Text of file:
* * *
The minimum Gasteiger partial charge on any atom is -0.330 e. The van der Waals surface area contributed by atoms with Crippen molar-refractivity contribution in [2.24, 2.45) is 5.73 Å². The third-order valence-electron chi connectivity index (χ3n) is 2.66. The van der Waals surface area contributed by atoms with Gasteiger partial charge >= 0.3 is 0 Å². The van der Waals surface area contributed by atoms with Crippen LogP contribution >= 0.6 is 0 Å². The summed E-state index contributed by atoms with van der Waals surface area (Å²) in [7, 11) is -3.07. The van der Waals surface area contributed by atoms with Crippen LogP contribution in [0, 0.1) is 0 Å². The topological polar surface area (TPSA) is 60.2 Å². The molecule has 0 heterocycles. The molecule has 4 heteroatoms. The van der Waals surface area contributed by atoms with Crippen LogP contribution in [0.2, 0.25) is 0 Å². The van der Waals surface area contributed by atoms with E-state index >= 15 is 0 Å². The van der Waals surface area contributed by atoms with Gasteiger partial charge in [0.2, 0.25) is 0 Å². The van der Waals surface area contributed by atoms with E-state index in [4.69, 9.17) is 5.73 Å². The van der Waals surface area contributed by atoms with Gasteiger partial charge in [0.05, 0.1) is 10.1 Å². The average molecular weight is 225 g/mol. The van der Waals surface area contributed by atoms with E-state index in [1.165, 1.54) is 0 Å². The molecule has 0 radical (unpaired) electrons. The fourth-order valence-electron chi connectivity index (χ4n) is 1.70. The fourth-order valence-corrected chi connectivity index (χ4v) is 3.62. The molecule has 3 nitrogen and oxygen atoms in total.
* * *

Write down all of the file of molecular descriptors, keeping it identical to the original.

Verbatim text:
The minimum Gasteiger partial charge on any atom is -0.330 e. The van der Waals surface area contributed by atoms with Crippen molar-refractivity contribution in [2.24, 2.45) is 5.73 Å². The third-order valence-electron chi connectivity index (χ3n) is 2.66. The van der Waals surface area contributed by atoms with Gasteiger partial charge >= 0.3 is 0 Å². The van der Waals surface area contributed by atoms with Crippen LogP contribution >= 0.6 is 0 Å². The summed E-state index contributed by atoms with van der Waals surface area (Å²) in [7, 11) is -3.07. The van der Waals surface area contributed by atoms with Crippen LogP contribution in [0, 0.1) is 0 Å². The topological polar surface area (TPSA) is 60.2 Å². The molecule has 0 heterocycles. The molecule has 4 heteroatoms. The van der Waals surface area contributed by atoms with Crippen LogP contribution in [0.2, 0.25) is 0 Å². The van der Waals surface area contributed by atoms with E-state index >= 15 is 0 Å². The van der Waals surface area contributed by atoms with Gasteiger partial charge in [0.2, 0.25) is 0 Å². The van der Waals surface area contributed by atoms with E-state index in [4.69, 9.17) is 5.73 Å². The van der Waals surface area contributed by atoms with Gasteiger partial charge in [0.05, 0.1) is 10.1 Å². The average molecular weight is 225 g/mol. The van der Waals surface area contributed by atoms with E-state index in [1.165, 1.54) is 0 Å². The molecule has 0 radical (unpaired) electrons. The fourth-order valence-electron chi connectivity index (χ4n) is 1.70. The fourth-order valence-corrected chi connectivity index (χ4v) is 3.62. The molecule has 3 nitrogen and oxygen atoms in total.